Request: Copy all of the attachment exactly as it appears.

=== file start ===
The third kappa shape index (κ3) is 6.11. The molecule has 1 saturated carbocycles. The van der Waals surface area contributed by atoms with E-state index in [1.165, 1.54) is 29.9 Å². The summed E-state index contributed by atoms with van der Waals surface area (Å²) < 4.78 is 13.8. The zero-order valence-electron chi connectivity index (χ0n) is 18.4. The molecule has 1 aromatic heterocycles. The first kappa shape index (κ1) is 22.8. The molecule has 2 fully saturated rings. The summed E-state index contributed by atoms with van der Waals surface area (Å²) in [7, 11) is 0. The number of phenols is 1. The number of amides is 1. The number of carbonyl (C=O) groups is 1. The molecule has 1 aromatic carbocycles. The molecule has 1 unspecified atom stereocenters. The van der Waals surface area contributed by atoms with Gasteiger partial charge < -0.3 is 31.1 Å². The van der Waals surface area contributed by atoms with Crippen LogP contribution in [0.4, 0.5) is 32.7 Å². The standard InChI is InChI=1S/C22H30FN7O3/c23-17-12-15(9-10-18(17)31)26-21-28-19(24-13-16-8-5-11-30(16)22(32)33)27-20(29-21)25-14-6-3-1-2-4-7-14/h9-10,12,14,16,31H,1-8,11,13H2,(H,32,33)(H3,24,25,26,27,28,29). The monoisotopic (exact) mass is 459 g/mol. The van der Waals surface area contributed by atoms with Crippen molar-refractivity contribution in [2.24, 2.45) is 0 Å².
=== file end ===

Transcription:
The third kappa shape index (κ3) is 6.11. The molecule has 1 saturated carbocycles. The van der Waals surface area contributed by atoms with E-state index in [1.165, 1.54) is 29.9 Å². The summed E-state index contributed by atoms with van der Waals surface area (Å²) < 4.78 is 13.8. The zero-order valence-electron chi connectivity index (χ0n) is 18.4. The molecule has 1 aromatic heterocycles. The first kappa shape index (κ1) is 22.8. The molecule has 2 fully saturated rings. The summed E-state index contributed by atoms with van der Waals surface area (Å²) in [7, 11) is 0. The number of phenols is 1. The number of amides is 1. The number of carbonyl (C=O) groups is 1. The molecule has 1 aromatic carbocycles. The molecule has 1 unspecified atom stereocenters. The van der Waals surface area contributed by atoms with Gasteiger partial charge < -0.3 is 31.1 Å². The van der Waals surface area contributed by atoms with Crippen LogP contribution in [0.4, 0.5) is 32.7 Å². The standard InChI is InChI=1S/C22H30FN7O3/c23-17-12-15(9-10-18(17)31)26-21-28-19(24-13-16-8-5-11-30(16)22(32)33)27-20(29-21)25-14-6-3-1-2-4-7-14/h9-10,12,14,16,31H,1-8,11,13H2,(H,32,33)(H3,24,25,26,27,28,29). The monoisotopic (exact) mass is 459 g/mol. The van der Waals surface area contributed by atoms with Crippen molar-refractivity contribution in [2.24, 2.45) is 0 Å².